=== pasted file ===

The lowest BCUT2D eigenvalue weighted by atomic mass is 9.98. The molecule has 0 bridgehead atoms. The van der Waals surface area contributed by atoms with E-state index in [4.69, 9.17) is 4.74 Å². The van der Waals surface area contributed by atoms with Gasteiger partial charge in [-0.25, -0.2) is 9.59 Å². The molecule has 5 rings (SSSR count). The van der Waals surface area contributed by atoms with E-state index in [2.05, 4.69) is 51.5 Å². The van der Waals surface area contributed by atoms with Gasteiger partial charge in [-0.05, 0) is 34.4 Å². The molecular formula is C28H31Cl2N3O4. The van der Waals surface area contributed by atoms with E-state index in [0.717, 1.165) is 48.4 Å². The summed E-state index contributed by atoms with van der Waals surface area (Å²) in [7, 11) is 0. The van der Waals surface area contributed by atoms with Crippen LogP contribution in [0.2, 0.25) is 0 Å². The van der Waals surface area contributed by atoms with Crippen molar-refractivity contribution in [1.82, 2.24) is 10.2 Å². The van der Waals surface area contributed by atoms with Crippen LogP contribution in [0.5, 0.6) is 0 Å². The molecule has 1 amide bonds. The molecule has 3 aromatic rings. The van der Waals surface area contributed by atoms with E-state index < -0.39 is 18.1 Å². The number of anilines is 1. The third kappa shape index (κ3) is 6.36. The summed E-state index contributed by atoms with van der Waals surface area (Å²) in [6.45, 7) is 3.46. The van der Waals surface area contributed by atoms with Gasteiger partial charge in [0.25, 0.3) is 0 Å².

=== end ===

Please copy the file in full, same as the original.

The lowest BCUT2D eigenvalue weighted by atomic mass is 9.98. The molecule has 0 bridgehead atoms. The van der Waals surface area contributed by atoms with E-state index in [4.69, 9.17) is 4.74 Å². The van der Waals surface area contributed by atoms with Gasteiger partial charge in [-0.25, -0.2) is 9.59 Å². The molecule has 5 rings (SSSR count). The van der Waals surface area contributed by atoms with E-state index in [2.05, 4.69) is 51.5 Å². The van der Waals surface area contributed by atoms with Gasteiger partial charge in [-0.05, 0) is 34.4 Å². The molecular formula is C28H31Cl2N3O4. The van der Waals surface area contributed by atoms with E-state index in [0.717, 1.165) is 48.4 Å². The summed E-state index contributed by atoms with van der Waals surface area (Å²) in [7, 11) is 0. The van der Waals surface area contributed by atoms with Crippen LogP contribution in [0.2, 0.25) is 0 Å². The van der Waals surface area contributed by atoms with Crippen molar-refractivity contribution in [1.82, 2.24) is 10.2 Å². The van der Waals surface area contributed by atoms with Crippen LogP contribution in [0.5, 0.6) is 0 Å². The molecule has 1 amide bonds. The molecule has 3 aromatic rings. The van der Waals surface area contributed by atoms with E-state index < -0.39 is 18.1 Å². The number of anilines is 1. The third kappa shape index (κ3) is 6.36. The summed E-state index contributed by atoms with van der Waals surface area (Å²) in [6.45, 7) is 3.46. The van der Waals surface area contributed by atoms with Gasteiger partial charge in [0.25, 0.3) is 0 Å².